Does Sell in May and Go Away Still Apply?

Does Sell in May and Go Away Still Apply?

It’s officially May – time to sell the markets and go away?  Does this even still apply these days?  Technician Carl Swenlin considers these seasonal tendencies with respect to the all-important primary trend…

Six-Month Seasonality Turns Unfavorable

by Carl Swenlin

Carl Swenlin

May 1 marked the beginning of a 6-month period of unfavorable seasonality. Research published by Yale Hirsch in the Trader’s Almanac shows that the market year is broken into two six-month seasonality periods. From May 1 through October 31 seasonality is unfavorable, and the market most often finishes lower than it was at the beginning of the period.

(This is a recent excerpt from the blog for Decision Point subscribers.)

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The period from November 1 through April 30 is seasonally favorable, and the market most often finishes the period higher. (See Sy Harding’s book, Riding the Bear, for an indepth discussion of this subject.) While the statistical average results for these two periods are quite compelling, trying to ride the market in real-time in hopes of capturing these results is not always as easy as it sounds. Below is the one-year chart that that shows the most recent two six-month periods. It begins on May 1, 2011 and ends on April 30, 2012.

The left half of the chart shows the unfavorable May through October period and the right half shows the favorable November through April period. The green line marks the beginning of the favorable period, the red line marks the beginning of the unfavorable period.

sell in May and go away

(Click to enlarge)

As you can see, the last two seasonality periods turned in textbook performance, with the unfavorable period closing lower, and the favorable period closing higher. However, in the members area of the website we have a series of these charts going back to 1950 (when the seasonality tendency first appeared), and we can see that, regardless of how the market performs on average, every year is different and presents its own challenges, and there is no guarantee that any given period will conform to the average. In fact, it is our observation that bull and bear market pressures will override seasonal tendencies more often than not.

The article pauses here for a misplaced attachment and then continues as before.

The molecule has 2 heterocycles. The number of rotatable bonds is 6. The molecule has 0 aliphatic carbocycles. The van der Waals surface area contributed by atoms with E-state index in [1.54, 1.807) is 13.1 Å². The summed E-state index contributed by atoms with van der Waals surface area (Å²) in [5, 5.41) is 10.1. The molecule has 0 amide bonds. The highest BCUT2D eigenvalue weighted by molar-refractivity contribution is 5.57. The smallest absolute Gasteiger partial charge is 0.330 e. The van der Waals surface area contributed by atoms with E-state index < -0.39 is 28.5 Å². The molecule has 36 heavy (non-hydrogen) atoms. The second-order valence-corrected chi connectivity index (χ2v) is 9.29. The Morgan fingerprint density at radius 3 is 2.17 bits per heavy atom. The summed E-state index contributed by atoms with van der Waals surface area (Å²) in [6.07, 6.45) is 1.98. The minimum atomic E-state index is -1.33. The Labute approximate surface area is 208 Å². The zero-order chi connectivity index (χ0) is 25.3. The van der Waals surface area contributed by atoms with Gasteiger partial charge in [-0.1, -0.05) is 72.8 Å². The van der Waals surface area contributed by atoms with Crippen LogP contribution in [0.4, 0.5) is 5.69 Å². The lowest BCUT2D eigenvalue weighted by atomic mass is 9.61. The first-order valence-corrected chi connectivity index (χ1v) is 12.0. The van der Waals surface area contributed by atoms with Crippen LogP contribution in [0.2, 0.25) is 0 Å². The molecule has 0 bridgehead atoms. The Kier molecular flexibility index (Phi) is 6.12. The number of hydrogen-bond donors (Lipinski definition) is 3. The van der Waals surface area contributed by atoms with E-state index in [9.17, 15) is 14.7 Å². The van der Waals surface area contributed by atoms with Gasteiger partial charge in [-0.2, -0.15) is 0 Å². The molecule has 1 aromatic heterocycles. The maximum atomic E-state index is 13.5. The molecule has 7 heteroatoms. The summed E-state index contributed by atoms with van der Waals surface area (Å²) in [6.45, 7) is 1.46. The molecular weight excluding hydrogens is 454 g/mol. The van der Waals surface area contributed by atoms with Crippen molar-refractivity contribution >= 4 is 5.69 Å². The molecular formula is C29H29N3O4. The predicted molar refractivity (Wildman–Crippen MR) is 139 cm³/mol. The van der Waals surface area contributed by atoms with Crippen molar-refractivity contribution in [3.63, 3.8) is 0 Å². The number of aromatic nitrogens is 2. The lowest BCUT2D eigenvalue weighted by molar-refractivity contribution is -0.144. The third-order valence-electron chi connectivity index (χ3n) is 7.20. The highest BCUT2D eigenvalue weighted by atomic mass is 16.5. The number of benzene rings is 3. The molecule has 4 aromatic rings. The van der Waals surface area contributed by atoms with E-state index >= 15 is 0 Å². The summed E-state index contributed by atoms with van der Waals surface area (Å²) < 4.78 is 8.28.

Conclusion: Be aware of current seasonal tendencies, but first and foremost follow the primary trend. Currently, we are in a bull market, but it appears to be forming a top, which coincides nicely with the change to unfavorable seasonality. This does not mean that the bull will not reassert itself, but seasonality will not be assisting the bull in that endeavor.

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Technical analysis is a windsock, not a crystal ball.

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Carl Swenlin is a self-taught technical analyst, who has been involved in market analysis since 1981. A pioneer in the creation of online technical resources, he is president and founder of, a premier technical analysis website specializing in stock market timing, market indicators, charting, and focused research reports. Mr. Swenlin is a Member of the Market Technicians Association.